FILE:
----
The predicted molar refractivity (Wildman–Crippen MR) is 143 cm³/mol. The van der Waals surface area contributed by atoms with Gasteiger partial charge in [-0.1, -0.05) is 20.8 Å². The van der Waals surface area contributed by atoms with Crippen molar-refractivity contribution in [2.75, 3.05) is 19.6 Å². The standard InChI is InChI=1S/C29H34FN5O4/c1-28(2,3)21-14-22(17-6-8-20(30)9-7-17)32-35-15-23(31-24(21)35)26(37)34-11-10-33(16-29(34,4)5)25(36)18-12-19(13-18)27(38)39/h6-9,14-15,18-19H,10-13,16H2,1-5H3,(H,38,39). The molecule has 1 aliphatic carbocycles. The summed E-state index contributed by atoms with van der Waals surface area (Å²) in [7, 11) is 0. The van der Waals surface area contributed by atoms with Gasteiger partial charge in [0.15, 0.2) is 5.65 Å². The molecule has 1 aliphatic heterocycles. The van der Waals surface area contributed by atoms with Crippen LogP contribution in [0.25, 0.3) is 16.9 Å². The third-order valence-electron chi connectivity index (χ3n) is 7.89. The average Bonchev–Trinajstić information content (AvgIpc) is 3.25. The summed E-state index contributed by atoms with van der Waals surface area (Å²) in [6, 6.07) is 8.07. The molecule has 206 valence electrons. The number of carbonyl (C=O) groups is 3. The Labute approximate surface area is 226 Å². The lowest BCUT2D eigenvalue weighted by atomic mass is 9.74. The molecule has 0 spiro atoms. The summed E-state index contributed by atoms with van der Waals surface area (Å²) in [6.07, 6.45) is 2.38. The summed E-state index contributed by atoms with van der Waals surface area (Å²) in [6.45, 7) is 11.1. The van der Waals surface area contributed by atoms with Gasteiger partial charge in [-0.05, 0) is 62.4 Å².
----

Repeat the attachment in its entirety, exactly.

The predicted molar refractivity (Wildman–Crippen MR) is 143 cm³/mol. The van der Waals surface area contributed by atoms with Gasteiger partial charge in [-0.1, -0.05) is 20.8 Å². The van der Waals surface area contributed by atoms with Crippen molar-refractivity contribution in [2.75, 3.05) is 19.6 Å². The standard InChI is InChI=1S/C29H34FN5O4/c1-28(2,3)21-14-22(17-6-8-20(30)9-7-17)32-35-15-23(31-24(21)35)26(37)34-11-10-33(16-29(34,4)5)25(36)18-12-19(13-18)27(38)39/h6-9,14-15,18-19H,10-13,16H2,1-5H3,(H,38,39). The molecule has 1 aliphatic carbocycles. The summed E-state index contributed by atoms with van der Waals surface area (Å²) in [7, 11) is 0. The van der Waals surface area contributed by atoms with Gasteiger partial charge in [0.15, 0.2) is 5.65 Å². The molecule has 1 aliphatic heterocycles. The van der Waals surface area contributed by atoms with Crippen LogP contribution in [0.25, 0.3) is 16.9 Å². The third-order valence-electron chi connectivity index (χ3n) is 7.89. The average Bonchev–Trinajstić information content (AvgIpc) is 3.25. The summed E-state index contributed by atoms with van der Waals surface area (Å²) in [6, 6.07) is 8.07. The molecule has 206 valence electrons. The number of carbonyl (C=O) groups is 3. The Labute approximate surface area is 226 Å². The lowest BCUT2D eigenvalue weighted by atomic mass is 9.74. The molecule has 0 spiro atoms. The summed E-state index contributed by atoms with van der Waals surface area (Å²) in [6.07, 6.45) is 2.38. The summed E-state index contributed by atoms with van der Waals surface area (Å²) in [6.45, 7) is 11.1. The van der Waals surface area contributed by atoms with Gasteiger partial charge in [-0.05, 0) is 62.4 Å².